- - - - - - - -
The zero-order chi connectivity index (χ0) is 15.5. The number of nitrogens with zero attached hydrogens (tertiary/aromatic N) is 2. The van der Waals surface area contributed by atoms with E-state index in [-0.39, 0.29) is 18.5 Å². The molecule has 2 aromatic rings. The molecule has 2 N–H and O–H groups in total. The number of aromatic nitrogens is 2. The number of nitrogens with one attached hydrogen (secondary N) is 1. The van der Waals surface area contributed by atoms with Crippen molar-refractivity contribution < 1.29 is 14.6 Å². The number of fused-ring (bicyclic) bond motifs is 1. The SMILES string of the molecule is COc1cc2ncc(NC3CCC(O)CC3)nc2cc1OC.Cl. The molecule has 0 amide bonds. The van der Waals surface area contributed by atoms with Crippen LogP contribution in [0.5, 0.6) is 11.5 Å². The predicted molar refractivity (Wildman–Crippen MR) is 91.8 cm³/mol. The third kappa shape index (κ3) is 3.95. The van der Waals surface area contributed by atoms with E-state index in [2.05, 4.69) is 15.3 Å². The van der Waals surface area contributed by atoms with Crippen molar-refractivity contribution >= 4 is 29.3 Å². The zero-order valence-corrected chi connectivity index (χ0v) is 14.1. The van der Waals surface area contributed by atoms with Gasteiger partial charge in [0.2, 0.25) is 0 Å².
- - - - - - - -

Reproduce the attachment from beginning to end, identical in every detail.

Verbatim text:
The zero-order chi connectivity index (χ0) is 15.5. The number of nitrogens with zero attached hydrogens (tertiary/aromatic N) is 2. The van der Waals surface area contributed by atoms with E-state index in [-0.39, 0.29) is 18.5 Å². The molecule has 2 aromatic rings. The molecule has 2 N–H and O–H groups in total. The number of aromatic nitrogens is 2. The number of nitrogens with one attached hydrogen (secondary N) is 1. The van der Waals surface area contributed by atoms with Crippen molar-refractivity contribution < 1.29 is 14.6 Å². The number of fused-ring (bicyclic) bond motifs is 1. The SMILES string of the molecule is COc1cc2ncc(NC3CCC(O)CC3)nc2cc1OC.Cl. The molecule has 0 amide bonds. The van der Waals surface area contributed by atoms with Crippen LogP contribution in [0.5, 0.6) is 11.5 Å². The predicted molar refractivity (Wildman–Crippen MR) is 91.8 cm³/mol. The third kappa shape index (κ3) is 3.95. The van der Waals surface area contributed by atoms with E-state index in [2.05, 4.69) is 15.3 Å². The van der Waals surface area contributed by atoms with Crippen molar-refractivity contribution >= 4 is 29.3 Å². The zero-order valence-corrected chi connectivity index (χ0v) is 14.1. The van der Waals surface area contributed by atoms with Gasteiger partial charge in [0.2, 0.25) is 0 Å².